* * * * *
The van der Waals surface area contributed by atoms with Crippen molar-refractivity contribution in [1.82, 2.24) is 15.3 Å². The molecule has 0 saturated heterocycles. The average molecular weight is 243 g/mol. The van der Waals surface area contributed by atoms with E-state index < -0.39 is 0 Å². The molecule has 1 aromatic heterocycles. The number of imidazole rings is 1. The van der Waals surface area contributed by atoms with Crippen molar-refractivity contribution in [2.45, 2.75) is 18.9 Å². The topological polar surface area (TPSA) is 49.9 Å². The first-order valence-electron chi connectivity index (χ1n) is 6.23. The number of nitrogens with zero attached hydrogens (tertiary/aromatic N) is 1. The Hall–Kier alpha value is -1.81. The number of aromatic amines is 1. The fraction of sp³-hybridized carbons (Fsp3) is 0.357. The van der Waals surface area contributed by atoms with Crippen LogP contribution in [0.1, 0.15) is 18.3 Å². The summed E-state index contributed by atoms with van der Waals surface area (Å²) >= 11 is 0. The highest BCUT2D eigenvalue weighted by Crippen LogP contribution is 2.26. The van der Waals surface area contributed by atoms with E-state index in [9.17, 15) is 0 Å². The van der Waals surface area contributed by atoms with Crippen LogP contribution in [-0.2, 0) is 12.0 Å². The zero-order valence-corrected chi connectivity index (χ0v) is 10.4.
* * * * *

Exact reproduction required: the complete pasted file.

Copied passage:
The van der Waals surface area contributed by atoms with Crippen molar-refractivity contribution in [1.82, 2.24) is 15.3 Å². The molecule has 0 saturated heterocycles. The average molecular weight is 243 g/mol. The van der Waals surface area contributed by atoms with E-state index < -0.39 is 0 Å². The molecule has 1 aromatic heterocycles. The number of imidazole rings is 1. The van der Waals surface area contributed by atoms with Crippen molar-refractivity contribution in [2.45, 2.75) is 18.9 Å². The topological polar surface area (TPSA) is 49.9 Å². The first-order valence-electron chi connectivity index (χ1n) is 6.23. The number of nitrogens with zero attached hydrogens (tertiary/aromatic N) is 1. The Hall–Kier alpha value is -1.81. The number of aromatic amines is 1. The fraction of sp³-hybridized carbons (Fsp3) is 0.357. The van der Waals surface area contributed by atoms with Crippen LogP contribution in [0.1, 0.15) is 18.3 Å². The summed E-state index contributed by atoms with van der Waals surface area (Å²) >= 11 is 0. The highest BCUT2D eigenvalue weighted by Crippen LogP contribution is 2.26. The van der Waals surface area contributed by atoms with E-state index in [9.17, 15) is 0 Å². The van der Waals surface area contributed by atoms with Crippen LogP contribution in [-0.2, 0) is 12.0 Å². The zero-order valence-corrected chi connectivity index (χ0v) is 10.4.